Controversial posts that appeared on the Wake County government’s Twitter account last week were not authored by an outsider but by a government employee.
Wake’s account – @WakeGov – on June 2 directed a pair of tweets at Raleigh resident Brent Woodcox, a staffer in the state legislature. The tweets suggested that Republican Sen. Tom Apodaca isn’t “really interested in” historically black colleges and universities and that “the majority feels threatened when minorities expose those against equality.”
Wake deleted the tweets and launched an investigation, saying it believed the account was hacked.
On Thursday, county spokeswoman Dara Demi said Wake investigators concluded that the account was mishandled internally.
County investigators “found no evidence of an external hack, as initially believed,” Demi said. She declined to disclose the name of the employee who authored the tweets.
“This is now a personnel matter, which management has appropriately addressed,” she said. “We have reviewed our practices and taken steps to strengthen security on our social media accounts.”
Wake County and the N.C. General Assembly have a tense history. The state government, run by Republicans, redrew election districts for Wake’s Board of Commissioners last year shortly after Democrats gained control of every seat.
Woodcox, for his part, said he hopes Wake leaders learn from the experience. He often uses Twitter to debate politics with Commissioner John Burns, who denied having access to Wake’s account. Woodcox says he enjoys the back-and-forth with Burns but that the Wake government tweets crossed the line.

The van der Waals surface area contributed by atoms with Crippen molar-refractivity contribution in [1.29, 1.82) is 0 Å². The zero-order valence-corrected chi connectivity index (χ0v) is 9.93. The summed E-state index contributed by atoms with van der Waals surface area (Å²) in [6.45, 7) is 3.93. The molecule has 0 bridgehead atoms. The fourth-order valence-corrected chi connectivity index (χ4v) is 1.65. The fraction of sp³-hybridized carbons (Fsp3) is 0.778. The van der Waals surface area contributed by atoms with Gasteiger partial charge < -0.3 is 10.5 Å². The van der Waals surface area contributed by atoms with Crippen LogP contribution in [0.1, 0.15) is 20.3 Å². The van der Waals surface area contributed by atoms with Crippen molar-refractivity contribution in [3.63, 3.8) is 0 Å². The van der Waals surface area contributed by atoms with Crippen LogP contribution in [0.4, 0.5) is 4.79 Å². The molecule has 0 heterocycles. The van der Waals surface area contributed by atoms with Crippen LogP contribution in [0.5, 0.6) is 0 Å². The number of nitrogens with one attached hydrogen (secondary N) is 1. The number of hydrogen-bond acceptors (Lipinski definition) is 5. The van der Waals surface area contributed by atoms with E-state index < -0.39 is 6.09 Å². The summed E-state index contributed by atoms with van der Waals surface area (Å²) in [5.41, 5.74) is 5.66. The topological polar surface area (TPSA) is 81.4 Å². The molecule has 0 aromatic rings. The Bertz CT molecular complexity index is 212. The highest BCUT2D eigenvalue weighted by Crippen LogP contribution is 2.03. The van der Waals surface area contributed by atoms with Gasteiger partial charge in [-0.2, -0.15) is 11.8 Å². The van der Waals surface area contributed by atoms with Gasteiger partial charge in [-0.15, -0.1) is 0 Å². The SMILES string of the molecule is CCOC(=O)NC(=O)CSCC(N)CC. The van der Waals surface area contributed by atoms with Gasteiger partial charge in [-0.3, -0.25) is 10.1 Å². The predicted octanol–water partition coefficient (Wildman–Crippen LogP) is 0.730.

“This is a teachable moment that I hope leads to more productive dialogue between citizens and their government,” Woodcox said. “All residents of our county should be made to feel welcome here.”
Welcome, but not ‘for life’
Orange County has chosen a new welcome sign with the slogan “Around the corner, ahead of the curve,” that leaves a little mystery for drivers heading west into the county on Interstate 40, said Laurie Paolicelli, community relations and tourism director.
“We were fearful of maybe being a little bit vague, maybe even esoteric, with the average motorist who sees the sign for one-tenth of one second really (not knowing) what we were talking about,” she said.
The Orange County Board of Commissioners passed on the top choice of more than 2,000 people polled – “Visit today, stay for life” – to pick the runner-up. “Around the corner, ahead of the curve” beat nearly 900 other suggestions submitted as part of a contest earlier this year.
Commissioner Mark Dorosin noted the voters’ top pick suffered from an unintended meaning.
“‘For life’ also has an incarceration quality,” Dorosin said. “I have some problems with that. It’s like you can never leave.”
The N.C. Department of Transportation will pay for the new sign to replace a damaged one at mile marker 269. That sign told drivers “You’ll be a Fan for Life.”
Compiled by Paul A. Specht and Tammy Grubb
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